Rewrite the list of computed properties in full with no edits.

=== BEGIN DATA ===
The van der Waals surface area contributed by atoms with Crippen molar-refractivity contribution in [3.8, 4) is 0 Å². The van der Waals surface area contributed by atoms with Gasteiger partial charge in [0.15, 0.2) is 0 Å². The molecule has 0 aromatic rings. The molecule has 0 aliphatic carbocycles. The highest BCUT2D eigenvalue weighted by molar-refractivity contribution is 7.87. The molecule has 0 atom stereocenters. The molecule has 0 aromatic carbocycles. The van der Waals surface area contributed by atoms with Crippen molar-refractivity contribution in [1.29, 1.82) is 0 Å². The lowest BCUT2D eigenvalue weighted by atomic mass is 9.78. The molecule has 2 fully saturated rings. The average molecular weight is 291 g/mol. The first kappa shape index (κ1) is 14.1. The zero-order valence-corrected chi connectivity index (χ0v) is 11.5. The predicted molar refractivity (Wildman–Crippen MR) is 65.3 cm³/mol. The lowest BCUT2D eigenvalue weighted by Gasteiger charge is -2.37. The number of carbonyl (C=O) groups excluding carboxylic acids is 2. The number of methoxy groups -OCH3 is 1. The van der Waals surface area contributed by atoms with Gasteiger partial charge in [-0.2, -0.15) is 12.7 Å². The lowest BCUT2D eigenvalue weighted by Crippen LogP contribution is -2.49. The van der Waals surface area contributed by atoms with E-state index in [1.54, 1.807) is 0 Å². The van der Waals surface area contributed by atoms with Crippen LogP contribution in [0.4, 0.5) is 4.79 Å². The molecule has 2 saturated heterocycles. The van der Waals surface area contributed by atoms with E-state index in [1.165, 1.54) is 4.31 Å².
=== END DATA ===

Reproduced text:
The van der Waals surface area contributed by atoms with Crippen molar-refractivity contribution in [3.8, 4) is 0 Å². The van der Waals surface area contributed by atoms with Gasteiger partial charge in [0.15, 0.2) is 0 Å². The molecule has 0 aromatic rings. The molecule has 0 aliphatic carbocycles. The highest BCUT2D eigenvalue weighted by molar-refractivity contribution is 7.87. The molecule has 0 atom stereocenters. The molecule has 0 aromatic carbocycles. The van der Waals surface area contributed by atoms with Crippen molar-refractivity contribution in [1.29, 1.82) is 0 Å². The lowest BCUT2D eigenvalue weighted by atomic mass is 9.78. The molecule has 2 fully saturated rings. The average molecular weight is 291 g/mol. The first kappa shape index (κ1) is 14.1. The zero-order valence-corrected chi connectivity index (χ0v) is 11.5. The predicted molar refractivity (Wildman–Crippen MR) is 65.3 cm³/mol. The lowest BCUT2D eigenvalue weighted by Gasteiger charge is -2.37. The number of carbonyl (C=O) groups excluding carboxylic acids is 2. The number of methoxy groups -OCH3 is 1. The van der Waals surface area contributed by atoms with Gasteiger partial charge in [-0.2, -0.15) is 12.7 Å². The lowest BCUT2D eigenvalue weighted by Crippen LogP contribution is -2.49. The van der Waals surface area contributed by atoms with E-state index in [1.54, 1.807) is 0 Å². The van der Waals surface area contributed by atoms with Crippen LogP contribution in [0.4, 0.5) is 4.79 Å². The molecule has 2 saturated heterocycles. The van der Waals surface area contributed by atoms with E-state index in [1.165, 1.54) is 4.31 Å².